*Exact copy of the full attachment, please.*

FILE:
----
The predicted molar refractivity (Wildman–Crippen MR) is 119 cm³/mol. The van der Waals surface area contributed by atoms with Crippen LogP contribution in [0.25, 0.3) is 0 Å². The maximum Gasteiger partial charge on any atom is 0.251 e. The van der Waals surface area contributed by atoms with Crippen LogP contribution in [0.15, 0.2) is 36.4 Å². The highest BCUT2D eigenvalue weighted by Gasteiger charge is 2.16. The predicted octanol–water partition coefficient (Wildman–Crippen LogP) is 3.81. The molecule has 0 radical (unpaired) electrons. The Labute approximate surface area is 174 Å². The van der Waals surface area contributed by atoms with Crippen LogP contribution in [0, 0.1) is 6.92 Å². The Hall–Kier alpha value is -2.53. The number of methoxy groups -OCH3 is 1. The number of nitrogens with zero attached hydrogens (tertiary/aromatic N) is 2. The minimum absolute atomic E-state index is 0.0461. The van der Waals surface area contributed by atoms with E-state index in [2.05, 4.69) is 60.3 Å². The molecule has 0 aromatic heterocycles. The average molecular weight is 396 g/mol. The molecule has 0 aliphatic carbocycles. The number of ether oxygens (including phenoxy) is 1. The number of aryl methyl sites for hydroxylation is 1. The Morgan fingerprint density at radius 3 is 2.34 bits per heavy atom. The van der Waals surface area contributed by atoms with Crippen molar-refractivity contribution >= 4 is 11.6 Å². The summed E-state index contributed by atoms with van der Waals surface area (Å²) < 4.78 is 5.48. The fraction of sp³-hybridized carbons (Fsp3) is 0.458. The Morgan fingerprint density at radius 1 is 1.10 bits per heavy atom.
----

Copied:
The predicted molar refractivity (Wildman–Crippen MR) is 119 cm³/mol. The van der Waals surface area contributed by atoms with Crippen LogP contribution in [0.25, 0.3) is 0 Å². The maximum Gasteiger partial charge on any atom is 0.251 e. The van der Waals surface area contributed by atoms with Crippen LogP contribution in [0.15, 0.2) is 36.4 Å². The highest BCUT2D eigenvalue weighted by Gasteiger charge is 2.16. The predicted octanol–water partition coefficient (Wildman–Crippen LogP) is 3.81. The molecule has 0 radical (unpaired) electrons. The Labute approximate surface area is 174 Å². The van der Waals surface area contributed by atoms with Crippen LogP contribution in [0, 0.1) is 6.92 Å². The Hall–Kier alpha value is -2.53. The number of methoxy groups -OCH3 is 1. The number of nitrogens with zero attached hydrogens (tertiary/aromatic N) is 2. The minimum absolute atomic E-state index is 0.0461. The van der Waals surface area contributed by atoms with E-state index in [2.05, 4.69) is 60.3 Å². The molecule has 0 aromatic heterocycles. The average molecular weight is 396 g/mol. The molecule has 0 aliphatic carbocycles. The number of ether oxygens (including phenoxy) is 1. The number of aryl methyl sites for hydroxylation is 1. The Morgan fingerprint density at radius 3 is 2.34 bits per heavy atom. The van der Waals surface area contributed by atoms with Crippen molar-refractivity contribution >= 4 is 11.6 Å². The summed E-state index contributed by atoms with van der Waals surface area (Å²) < 4.78 is 5.48. The fraction of sp³-hybridized carbons (Fsp3) is 0.458. The Morgan fingerprint density at radius 1 is 1.10 bits per heavy atom.